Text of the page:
Following Buffett Down the China Expressway
Nick is a member of The Motley Fool Blog Network -- entries represent the personal opinion of the blogger and are not formally edited.
Prior to joining Global X Funds, Alex Ashby lived and traveled extensively throughout Asia. He currently manages a group of six ETFs covering the consumer, energy, financial, industrial, materials, and technology sectors of the Chinese economy. The Global X China Industrials ETF (NYSEMKT CHII) provides investors with exposure to industrial companies in China and is designed to be a transparent, cost-efficient way to get access to the growing demand for energy within the country.
Nick Slepko: The companies in the China Industrials ETF seem the least motivated to attract international investment – only three of the stocks have bothered to create ADRs.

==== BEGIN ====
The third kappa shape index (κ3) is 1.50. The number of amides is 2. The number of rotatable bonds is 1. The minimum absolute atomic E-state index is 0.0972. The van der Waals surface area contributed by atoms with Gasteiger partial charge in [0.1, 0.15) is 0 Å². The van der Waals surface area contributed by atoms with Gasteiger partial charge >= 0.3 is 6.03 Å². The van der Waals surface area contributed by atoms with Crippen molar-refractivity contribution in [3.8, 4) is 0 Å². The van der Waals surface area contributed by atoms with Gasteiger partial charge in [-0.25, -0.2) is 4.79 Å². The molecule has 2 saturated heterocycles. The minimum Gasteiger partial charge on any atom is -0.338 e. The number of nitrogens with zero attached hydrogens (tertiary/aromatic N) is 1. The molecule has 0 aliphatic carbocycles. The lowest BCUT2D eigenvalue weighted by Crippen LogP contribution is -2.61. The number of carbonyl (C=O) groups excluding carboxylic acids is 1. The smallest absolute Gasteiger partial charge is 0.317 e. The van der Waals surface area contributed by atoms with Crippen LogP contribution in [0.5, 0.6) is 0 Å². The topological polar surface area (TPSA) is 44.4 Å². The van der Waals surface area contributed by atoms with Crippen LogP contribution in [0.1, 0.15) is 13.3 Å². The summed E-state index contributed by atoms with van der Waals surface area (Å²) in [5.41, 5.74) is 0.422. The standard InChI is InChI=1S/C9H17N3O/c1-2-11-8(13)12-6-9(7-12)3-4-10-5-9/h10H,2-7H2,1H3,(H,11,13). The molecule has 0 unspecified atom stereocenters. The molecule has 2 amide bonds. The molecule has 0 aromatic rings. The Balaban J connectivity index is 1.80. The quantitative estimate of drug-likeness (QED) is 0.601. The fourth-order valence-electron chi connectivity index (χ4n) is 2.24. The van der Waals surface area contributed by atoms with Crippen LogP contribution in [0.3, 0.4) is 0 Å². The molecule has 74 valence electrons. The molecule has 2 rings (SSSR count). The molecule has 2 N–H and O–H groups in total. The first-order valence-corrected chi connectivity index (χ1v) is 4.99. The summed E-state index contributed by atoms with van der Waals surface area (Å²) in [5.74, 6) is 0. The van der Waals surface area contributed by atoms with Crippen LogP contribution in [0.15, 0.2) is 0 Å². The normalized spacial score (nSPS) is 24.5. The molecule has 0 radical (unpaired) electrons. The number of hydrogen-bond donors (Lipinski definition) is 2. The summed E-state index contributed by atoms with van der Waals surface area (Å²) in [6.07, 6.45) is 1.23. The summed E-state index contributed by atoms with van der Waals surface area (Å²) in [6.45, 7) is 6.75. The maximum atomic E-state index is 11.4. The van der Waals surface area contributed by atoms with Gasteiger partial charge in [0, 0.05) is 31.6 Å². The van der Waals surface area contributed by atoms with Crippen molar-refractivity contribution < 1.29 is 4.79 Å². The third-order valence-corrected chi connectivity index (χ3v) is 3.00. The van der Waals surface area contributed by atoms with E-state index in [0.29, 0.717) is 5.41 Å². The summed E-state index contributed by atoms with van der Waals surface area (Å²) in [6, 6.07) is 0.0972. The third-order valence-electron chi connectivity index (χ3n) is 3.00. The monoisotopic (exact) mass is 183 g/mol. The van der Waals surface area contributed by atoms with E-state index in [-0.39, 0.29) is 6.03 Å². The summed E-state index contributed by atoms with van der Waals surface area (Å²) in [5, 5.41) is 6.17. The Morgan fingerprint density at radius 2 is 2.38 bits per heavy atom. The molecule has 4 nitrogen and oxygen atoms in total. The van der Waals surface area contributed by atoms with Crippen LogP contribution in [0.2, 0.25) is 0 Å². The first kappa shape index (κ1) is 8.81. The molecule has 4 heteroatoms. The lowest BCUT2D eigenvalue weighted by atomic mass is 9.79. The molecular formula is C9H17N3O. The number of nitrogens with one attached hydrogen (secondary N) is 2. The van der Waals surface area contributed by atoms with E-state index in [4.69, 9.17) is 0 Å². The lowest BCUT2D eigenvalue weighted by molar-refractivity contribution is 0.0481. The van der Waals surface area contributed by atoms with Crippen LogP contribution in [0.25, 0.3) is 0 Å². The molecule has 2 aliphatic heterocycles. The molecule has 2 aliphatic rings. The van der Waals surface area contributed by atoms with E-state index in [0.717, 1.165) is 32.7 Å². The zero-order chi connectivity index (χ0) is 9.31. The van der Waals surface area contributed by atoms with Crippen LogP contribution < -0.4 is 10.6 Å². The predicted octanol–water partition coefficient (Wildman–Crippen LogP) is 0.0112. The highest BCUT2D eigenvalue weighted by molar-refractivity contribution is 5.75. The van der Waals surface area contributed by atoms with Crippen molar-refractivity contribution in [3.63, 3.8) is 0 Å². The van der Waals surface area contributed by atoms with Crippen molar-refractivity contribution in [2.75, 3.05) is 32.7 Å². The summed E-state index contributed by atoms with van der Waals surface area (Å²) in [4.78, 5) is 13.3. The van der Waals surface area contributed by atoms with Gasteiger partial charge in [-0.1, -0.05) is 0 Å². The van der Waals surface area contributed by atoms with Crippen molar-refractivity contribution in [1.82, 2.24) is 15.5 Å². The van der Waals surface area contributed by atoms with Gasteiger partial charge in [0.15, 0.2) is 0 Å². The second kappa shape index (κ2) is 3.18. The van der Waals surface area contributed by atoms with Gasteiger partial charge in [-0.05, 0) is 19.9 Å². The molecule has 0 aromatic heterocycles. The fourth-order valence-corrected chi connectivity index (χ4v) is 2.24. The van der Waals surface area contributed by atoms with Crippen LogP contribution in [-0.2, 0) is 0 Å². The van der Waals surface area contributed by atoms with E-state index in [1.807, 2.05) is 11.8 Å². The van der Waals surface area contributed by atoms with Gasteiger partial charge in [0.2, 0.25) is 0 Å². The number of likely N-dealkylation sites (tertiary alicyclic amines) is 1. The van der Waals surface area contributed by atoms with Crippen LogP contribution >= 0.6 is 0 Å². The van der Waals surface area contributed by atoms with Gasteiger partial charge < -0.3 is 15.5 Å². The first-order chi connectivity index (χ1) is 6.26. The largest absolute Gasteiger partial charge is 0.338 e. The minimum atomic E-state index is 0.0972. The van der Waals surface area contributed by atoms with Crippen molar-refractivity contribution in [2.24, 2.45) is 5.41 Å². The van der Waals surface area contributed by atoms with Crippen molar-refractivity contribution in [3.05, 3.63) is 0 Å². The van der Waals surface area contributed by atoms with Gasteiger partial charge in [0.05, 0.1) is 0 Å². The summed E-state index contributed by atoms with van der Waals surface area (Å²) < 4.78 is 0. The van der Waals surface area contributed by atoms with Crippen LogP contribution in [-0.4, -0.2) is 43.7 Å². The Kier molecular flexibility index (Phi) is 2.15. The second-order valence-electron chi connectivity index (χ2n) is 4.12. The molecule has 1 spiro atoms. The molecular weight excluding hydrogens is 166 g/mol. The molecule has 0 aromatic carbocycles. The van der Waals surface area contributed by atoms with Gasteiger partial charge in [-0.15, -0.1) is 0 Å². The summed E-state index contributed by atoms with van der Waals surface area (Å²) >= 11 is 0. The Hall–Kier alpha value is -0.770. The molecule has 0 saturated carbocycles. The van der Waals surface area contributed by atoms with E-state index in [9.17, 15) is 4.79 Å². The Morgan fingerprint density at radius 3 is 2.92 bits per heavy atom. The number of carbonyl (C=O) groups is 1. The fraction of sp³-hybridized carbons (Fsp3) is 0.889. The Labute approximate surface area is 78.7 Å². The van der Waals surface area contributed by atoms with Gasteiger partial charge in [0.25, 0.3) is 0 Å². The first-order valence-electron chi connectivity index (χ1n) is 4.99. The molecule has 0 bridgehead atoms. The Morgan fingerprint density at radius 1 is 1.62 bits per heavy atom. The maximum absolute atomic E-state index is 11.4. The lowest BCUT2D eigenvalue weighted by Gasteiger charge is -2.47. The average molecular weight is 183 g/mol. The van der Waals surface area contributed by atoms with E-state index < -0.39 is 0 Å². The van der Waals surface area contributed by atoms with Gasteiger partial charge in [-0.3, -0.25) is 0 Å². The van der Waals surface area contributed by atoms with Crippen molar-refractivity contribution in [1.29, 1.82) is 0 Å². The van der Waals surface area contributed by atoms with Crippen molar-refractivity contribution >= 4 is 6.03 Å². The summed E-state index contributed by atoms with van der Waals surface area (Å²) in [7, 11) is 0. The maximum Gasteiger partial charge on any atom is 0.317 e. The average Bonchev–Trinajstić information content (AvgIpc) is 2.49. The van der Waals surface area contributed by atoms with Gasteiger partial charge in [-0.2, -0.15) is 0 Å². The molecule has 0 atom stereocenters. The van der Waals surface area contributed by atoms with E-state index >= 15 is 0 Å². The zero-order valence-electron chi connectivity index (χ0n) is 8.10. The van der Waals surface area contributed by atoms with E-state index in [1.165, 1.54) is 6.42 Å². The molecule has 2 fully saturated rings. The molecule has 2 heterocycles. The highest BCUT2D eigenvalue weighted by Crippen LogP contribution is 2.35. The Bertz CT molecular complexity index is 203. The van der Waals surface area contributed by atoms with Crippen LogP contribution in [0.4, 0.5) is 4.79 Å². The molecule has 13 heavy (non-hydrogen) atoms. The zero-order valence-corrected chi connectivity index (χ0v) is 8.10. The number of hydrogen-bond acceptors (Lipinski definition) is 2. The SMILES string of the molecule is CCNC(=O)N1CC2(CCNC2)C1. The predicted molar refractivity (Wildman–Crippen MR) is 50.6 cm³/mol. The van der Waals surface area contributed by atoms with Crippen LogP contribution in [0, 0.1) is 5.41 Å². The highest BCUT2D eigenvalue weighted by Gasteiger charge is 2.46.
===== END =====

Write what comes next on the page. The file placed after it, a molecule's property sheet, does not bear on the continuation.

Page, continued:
Alex Ashby: Well one thing worth noting is that issuing a sponsored ADR is not a simple one-off process – it can actually require a significant amount of resources for the company to maintain the ADR program, and also create additional compliance and regulatory requirements on the side of the company as well. For industrial companies in China whose main customer is the Chinese government, listing and maintaining an ADR program may not be the best utilization of resources, and I think that is at least partly why you don’t see many ADRs listed for these types of companies. The other reason is that many of these industrial companies may not be familiar to investors since their business is done almost exclusively in China – this could affect potential demand for the ADR itself. However, the lack of ADRs for industrial-focused companies highlights one of the benefits of the ETF, because it allows investors to access these local companies that do not have listings in the US.